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Utilities install and maintain power system protection with the intent to maintain or increase power system reliability. Therefore, protection engineers and technicians should align their testing strategy with this goal. Yet with limited testing time and resources, we have to invest our efforts where we can actually prevent misoperations.

Which raises the question: what is causing today's misoperations?

In the early days of electromechanical (EM) protection, the cause for misoperations was often found in the relay itself. Temperature, vibration, and other influences caused the relay threshold to drift or resulted in complete mechanical failure. Thus, testing procedures were in place to commission and periodically maintain the protection relays.

The goal for the majority of test cases is still to verify threshold values and timing. Since the introduction of the first digital relays, however, the power and complexity of the relays have grown. Affordable communication technology has made the relay part of a bigger protection scheme and, according to the NERC (North American Electric Reliability Corporation) misoperation study, the causes for misoperations have shifted towards communication failures and settings, logic, and design errors.

The challenge is that our testing has not adapted. If the target settings have errors, a threshold test can still pass. This only proves that the relay works correctly with the wrong settings. It is time to rethink our testing procedures.

Our field experience showed that, after commissioning with conventional testing tools, we regularly found errors with a system-based test approach (which is our definition of testing a protection system against its system-requirements). These system-requirements are the foundation for the design process of the protection and often describe a real-world fault scenario and how the protection system is supposed to respond. These system requirements remain true no matter what settings have been calculated for the protection. As such, a system-based test can validate if the given protection actually fulfills the system requirement; for example, if a fault on the line is tripped instantaneously. Similarly, a wrong target setting would fail the test. In other words, we validated if the protection does its job for the specific fault scenario.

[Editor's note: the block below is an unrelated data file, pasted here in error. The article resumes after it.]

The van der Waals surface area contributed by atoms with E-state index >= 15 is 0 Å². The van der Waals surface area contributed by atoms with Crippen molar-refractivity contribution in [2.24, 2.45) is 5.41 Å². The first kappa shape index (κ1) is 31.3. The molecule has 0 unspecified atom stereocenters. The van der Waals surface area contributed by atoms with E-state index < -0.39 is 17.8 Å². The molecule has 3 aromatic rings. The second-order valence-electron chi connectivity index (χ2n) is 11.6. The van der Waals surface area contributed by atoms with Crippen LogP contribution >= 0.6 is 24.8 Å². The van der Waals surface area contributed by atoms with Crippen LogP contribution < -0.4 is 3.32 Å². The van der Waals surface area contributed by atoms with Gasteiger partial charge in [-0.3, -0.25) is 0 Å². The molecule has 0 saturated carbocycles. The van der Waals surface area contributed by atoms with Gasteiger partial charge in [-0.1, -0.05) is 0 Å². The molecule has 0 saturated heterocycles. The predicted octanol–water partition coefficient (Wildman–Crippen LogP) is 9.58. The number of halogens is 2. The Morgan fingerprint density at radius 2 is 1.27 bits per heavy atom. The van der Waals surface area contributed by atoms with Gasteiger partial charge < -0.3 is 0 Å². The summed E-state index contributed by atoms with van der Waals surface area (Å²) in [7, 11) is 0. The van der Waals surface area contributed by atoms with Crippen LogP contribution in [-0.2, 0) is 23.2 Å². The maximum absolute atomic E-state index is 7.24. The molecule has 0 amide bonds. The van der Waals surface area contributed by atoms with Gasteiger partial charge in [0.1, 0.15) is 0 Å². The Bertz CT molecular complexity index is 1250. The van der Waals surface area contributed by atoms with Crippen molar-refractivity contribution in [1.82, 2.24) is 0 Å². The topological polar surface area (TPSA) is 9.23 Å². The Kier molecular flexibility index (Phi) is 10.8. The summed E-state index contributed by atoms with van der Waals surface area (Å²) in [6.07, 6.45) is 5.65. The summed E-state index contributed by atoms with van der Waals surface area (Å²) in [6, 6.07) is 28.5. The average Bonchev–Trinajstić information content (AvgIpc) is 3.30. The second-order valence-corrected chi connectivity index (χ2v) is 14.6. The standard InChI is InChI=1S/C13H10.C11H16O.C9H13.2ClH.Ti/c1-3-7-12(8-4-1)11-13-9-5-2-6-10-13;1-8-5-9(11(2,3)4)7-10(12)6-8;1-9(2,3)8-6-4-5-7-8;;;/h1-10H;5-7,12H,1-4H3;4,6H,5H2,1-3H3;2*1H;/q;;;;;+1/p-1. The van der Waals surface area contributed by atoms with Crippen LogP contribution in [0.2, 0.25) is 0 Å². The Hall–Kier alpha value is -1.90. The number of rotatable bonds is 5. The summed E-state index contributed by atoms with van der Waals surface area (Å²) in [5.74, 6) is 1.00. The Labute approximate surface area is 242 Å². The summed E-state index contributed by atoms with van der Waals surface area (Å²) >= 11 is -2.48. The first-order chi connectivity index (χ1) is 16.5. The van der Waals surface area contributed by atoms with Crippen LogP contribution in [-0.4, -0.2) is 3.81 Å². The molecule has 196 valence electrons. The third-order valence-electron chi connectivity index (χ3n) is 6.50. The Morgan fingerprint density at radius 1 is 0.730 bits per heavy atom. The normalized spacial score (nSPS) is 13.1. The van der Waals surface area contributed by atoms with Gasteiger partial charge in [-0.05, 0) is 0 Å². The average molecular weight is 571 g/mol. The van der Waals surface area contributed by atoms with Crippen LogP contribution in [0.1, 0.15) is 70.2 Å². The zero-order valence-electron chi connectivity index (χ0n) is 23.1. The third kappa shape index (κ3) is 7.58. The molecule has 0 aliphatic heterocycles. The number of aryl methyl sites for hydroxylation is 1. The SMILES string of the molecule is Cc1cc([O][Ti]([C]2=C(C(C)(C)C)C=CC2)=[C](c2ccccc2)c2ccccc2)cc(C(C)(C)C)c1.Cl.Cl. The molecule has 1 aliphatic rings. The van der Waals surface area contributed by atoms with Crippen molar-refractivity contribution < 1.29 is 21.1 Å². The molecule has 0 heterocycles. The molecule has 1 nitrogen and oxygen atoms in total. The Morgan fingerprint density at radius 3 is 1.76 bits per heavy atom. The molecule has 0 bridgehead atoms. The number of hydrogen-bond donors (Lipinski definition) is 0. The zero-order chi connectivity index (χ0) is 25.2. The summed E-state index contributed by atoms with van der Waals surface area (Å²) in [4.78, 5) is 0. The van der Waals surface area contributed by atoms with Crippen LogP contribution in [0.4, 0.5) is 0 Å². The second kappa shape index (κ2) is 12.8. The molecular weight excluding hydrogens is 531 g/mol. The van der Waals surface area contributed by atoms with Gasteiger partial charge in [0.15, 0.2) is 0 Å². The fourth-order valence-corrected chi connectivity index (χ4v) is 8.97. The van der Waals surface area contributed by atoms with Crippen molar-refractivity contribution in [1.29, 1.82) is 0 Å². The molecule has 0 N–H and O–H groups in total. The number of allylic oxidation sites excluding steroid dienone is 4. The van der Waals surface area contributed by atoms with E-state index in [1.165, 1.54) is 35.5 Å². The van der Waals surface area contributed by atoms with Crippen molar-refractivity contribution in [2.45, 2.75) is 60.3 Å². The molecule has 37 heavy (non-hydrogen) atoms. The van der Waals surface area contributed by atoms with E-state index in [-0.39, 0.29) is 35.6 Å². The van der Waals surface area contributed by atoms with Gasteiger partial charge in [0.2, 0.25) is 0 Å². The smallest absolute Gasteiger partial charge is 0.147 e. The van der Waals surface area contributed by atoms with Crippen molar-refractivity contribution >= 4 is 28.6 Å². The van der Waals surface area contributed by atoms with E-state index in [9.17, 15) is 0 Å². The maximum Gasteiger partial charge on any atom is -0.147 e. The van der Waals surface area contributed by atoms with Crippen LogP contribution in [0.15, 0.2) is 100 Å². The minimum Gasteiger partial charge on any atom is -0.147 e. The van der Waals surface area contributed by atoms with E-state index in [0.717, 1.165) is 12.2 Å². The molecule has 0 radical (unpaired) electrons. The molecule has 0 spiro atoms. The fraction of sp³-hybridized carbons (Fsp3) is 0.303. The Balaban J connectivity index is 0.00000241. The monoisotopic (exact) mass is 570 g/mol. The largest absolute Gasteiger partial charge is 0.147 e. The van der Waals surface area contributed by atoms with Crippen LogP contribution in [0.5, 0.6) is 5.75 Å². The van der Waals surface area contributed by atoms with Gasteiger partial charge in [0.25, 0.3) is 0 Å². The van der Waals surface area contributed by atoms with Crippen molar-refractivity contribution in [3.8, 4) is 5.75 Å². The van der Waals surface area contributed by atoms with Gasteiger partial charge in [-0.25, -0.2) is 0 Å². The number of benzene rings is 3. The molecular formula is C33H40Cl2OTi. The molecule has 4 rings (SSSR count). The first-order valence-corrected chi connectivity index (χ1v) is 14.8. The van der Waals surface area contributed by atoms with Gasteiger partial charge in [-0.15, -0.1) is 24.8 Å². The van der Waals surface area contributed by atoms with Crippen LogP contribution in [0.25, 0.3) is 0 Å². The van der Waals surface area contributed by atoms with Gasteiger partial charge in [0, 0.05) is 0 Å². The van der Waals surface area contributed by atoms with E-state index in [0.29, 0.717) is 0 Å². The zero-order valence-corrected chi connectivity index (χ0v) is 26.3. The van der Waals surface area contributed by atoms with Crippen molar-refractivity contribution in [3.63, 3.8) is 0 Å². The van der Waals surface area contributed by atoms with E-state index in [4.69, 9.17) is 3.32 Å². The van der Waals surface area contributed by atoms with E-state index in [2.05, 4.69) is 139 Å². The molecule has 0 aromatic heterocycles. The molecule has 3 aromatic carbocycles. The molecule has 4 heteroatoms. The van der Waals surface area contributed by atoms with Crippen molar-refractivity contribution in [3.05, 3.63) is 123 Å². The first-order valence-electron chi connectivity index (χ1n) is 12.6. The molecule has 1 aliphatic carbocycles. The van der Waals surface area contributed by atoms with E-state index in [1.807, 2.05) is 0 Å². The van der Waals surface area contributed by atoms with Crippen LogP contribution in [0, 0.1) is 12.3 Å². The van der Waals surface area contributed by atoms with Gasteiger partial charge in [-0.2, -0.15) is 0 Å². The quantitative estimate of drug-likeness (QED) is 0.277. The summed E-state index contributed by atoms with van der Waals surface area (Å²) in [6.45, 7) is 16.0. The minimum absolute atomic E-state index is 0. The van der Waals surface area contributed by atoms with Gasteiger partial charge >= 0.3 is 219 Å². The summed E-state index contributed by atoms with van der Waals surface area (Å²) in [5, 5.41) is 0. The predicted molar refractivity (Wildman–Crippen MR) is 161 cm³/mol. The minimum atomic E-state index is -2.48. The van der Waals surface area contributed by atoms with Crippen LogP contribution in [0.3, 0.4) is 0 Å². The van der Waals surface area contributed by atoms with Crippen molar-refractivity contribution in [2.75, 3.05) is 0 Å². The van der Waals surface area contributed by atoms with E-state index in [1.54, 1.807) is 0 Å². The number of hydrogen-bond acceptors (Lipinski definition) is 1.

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End-to-end testing can be kind of a system-based test. This is where the test case is derived from a power system simulation of a real-world fault scenario. This principle was further improved and developed into a tool to be applicable for every protection scheme with minimal effort. This tool integrates a power system simulation to define the real world scenarios with the capability to test a system of relays with multiple distributed test sets.

Experience of many different field tests collected with this tool proved the importance of system-based testing. Virtually all protection systems were commissioned with the conventional approach and we found errors in every third system-based test that would have otherwise gone into operation. This why system-based testing should be part of every modern commissioning.

Looking into the future, the demand for system-based testing will only increase and, for some technology, there even won’t be an alternative way to test. The digitalization of the protection system communication will result in even more distributed logic, which will require realistic input signals at many distributed nodes. Modern time-domain algorithm will also require a signal based on realistic power system simulations to operate correctly.

Finally, protection engineers and technician can only contribute to an increased system reliability if they follow a clear testing strategy. This strategy must have the goal to find as many errors as possible before they go into operation. System-based testing is a principle that contributes to this goal by testing if the protection actually works under realistic conditions.

The technologies and processes around commissioning are only evolving. To adapt, we must understand the increasingly-complex causes of misoperations and adapt our testing procedures accordingly. This is where events like the upcoming Canada Protection Symposium are critical for keeping engineers and technicians informed and connected to industry developments. Here, companies like OMICRON can share perspectives with fellow utilities and learn how they have implemented some of these new technologies. Additionally, attending CPS allows us to gain new insights from industry experts who will be presenting their case studies, lessons learned, and best practices.

Omicron plans to join those industry experts and encourage all industry stakeholders to do the same. The Canada Protection Symposium runs December 5-6 at the Westin Hotel in Toronto. A complete agenda is available online at www.omicronenergy.com/2017CPS.

Christopher Pritchard is a Product Manager for OMICRON electronics Corp. For more, visit www.omicronenergy.com.

 

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